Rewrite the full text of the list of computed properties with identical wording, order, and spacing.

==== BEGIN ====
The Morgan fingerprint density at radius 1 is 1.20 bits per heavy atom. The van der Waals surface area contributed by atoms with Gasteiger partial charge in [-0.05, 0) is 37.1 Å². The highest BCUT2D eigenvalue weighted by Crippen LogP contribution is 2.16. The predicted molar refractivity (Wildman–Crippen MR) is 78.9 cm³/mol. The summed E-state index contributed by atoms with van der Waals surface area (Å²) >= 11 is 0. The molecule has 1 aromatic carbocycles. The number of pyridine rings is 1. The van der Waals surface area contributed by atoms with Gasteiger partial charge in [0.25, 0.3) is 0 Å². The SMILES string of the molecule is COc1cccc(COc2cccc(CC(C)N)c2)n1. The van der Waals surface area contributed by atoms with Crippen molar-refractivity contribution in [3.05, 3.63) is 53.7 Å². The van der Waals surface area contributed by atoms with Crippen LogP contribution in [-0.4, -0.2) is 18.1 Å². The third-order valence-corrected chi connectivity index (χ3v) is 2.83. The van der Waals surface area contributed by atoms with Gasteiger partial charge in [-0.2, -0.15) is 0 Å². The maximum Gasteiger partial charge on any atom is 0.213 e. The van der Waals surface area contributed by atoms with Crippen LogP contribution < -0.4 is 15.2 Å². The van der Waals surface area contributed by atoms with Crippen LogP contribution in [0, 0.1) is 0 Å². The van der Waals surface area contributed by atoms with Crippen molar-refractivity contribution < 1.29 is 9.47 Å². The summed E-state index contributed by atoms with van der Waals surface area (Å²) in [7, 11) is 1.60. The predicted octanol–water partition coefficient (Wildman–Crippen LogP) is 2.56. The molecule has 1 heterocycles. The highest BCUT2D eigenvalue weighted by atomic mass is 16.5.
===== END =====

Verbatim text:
The Morgan fingerprint density at radius 1 is 1.20 bits per heavy atom. The van der Waals surface area contributed by atoms with Gasteiger partial charge in [-0.05, 0) is 37.1 Å². The highest BCUT2D eigenvalue weighted by Crippen LogP contribution is 2.16. The predicted molar refractivity (Wildman–Crippen MR) is 78.9 cm³/mol. The summed E-state index contributed by atoms with van der Waals surface area (Å²) >= 11 is 0. The molecule has 1 aromatic carbocycles. The number of pyridine rings is 1. The van der Waals surface area contributed by atoms with Gasteiger partial charge in [0.25, 0.3) is 0 Å². The SMILES string of the molecule is COc1cccc(COc2cccc(CC(C)N)c2)n1. The van der Waals surface area contributed by atoms with Crippen molar-refractivity contribution in [3.05, 3.63) is 53.7 Å². The van der Waals surface area contributed by atoms with Crippen LogP contribution in [-0.4, -0.2) is 18.1 Å². The third-order valence-corrected chi connectivity index (χ3v) is 2.83. The van der Waals surface area contributed by atoms with Gasteiger partial charge in [-0.2, -0.15) is 0 Å². The maximum Gasteiger partial charge on any atom is 0.213 e. The van der Waals surface area contributed by atoms with Crippen LogP contribution < -0.4 is 15.2 Å². The van der Waals surface area contributed by atoms with Crippen LogP contribution in [0, 0.1) is 0 Å². The van der Waals surface area contributed by atoms with Crippen molar-refractivity contribution < 1.29 is 9.47 Å². The summed E-state index contributed by atoms with van der Waals surface area (Å²) in [7, 11) is 1.60. The predicted octanol–water partition coefficient (Wildman–Crippen LogP) is 2.56. The molecule has 1 heterocycles. The highest BCUT2D eigenvalue weighted by atomic mass is 16.5.